Gamba & Marembo, Tana River County, Kenya –
Kenya’s President William Ruto’s recent visit to Gamba village in Tana River County took an unexpected turn when his helicopter was forced to change landing sites due to al-Shabaab-related security concerns. The initial destination was deemed unsafe, so the aircraft carrying Kenya’s Head of State had to land at Marembo Primary School, approximately 12 kilometres away.
The school’s proximity to the dense Boni forest, known for al-Shabaab’s movement, made the landing site a designated security operation area. The initial landing place, Gamba village, had already experienced an al-Shabaab attack. Nine years ago, the militants killed at least 29 people in Gamba and another village called Hindi in Lamu County.
During his visit, President Ruto expressed gratitude for the safe landing and interacted with the Marembo school’s staff and villagers. He emphasized the need to recognize challenges and pledged support, gifting KES 1 million to the school for renovations and security improvements.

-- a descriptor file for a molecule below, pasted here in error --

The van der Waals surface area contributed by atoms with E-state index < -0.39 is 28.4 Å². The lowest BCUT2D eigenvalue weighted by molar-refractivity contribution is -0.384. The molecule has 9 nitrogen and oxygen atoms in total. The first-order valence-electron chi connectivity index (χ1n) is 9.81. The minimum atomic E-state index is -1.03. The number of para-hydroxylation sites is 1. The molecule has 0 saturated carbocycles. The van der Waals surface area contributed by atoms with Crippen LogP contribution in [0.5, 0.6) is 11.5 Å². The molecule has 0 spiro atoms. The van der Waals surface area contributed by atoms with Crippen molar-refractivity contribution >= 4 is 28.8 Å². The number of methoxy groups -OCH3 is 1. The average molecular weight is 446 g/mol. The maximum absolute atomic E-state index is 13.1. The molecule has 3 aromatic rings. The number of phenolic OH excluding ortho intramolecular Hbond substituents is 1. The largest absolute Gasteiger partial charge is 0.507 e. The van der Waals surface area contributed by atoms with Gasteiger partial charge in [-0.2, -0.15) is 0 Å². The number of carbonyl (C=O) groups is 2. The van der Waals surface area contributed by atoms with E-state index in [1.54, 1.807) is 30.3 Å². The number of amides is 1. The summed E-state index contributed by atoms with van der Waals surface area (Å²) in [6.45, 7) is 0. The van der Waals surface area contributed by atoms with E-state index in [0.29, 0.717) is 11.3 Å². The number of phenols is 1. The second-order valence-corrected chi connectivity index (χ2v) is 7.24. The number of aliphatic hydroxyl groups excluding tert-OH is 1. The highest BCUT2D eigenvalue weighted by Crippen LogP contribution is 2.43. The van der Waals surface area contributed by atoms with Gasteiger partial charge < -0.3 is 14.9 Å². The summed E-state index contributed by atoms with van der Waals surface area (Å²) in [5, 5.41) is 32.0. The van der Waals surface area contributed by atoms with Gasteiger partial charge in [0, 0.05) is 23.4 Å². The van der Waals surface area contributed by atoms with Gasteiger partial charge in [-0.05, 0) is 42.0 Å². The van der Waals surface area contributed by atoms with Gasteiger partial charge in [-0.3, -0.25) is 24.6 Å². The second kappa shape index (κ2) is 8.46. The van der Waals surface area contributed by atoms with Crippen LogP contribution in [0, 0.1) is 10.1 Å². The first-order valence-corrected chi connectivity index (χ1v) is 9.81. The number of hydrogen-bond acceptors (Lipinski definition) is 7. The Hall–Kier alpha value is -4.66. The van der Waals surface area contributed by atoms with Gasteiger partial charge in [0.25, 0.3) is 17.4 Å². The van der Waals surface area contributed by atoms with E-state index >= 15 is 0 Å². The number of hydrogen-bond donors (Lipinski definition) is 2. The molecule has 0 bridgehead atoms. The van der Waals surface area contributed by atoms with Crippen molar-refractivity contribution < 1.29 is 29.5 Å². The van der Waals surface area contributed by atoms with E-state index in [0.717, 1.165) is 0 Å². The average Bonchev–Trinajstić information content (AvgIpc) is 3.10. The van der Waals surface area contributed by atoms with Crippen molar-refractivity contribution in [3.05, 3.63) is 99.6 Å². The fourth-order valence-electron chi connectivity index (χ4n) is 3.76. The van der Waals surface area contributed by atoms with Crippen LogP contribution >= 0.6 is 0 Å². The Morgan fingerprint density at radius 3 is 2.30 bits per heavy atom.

President Ruto’s encounter with security challenges experienced by locals on a daily basis can only be hoped to serve as a wake-up call. The region’s proximity to the troubled Boni Forest leaves them exposed to future attacks by the extremist group. The visit is expected to underscore the importance of boosting security in the area in order to achieve sustainable growth and development in the Tana Delta.
Boni Forest: The militants’ safe haven
The Boni Forest, situated near Kenya’s border with Somalia, has become a notorious hotbed of al-Shabaab activity. The dense forest’s secluded terrain provides an ideal hideout for the extremist group, allowing them to carry out their operations with relative impunity. Over the years, the region has witnessed multiple attacks on nearby villages and towns by al-Shabaab, resulting in significant security concerns for Kenyan authorities and local communities.
Within the past few years, the militants’ activity has been high in the region. Kenya’s security officials lost lives, and some were left badly injured in confrontations with al-Shabaab within the dense forest. In August 2018, five Kenya Defence Forces (KDF) soldiers were killed and six others badly injured after their lorry ran over an improvised explosive device (IED) during a patrol in the forest. Equally, members of the extremist groups have been hunted down on several occasions in the forest, indicating al-Shabaab’s durable presence in the region.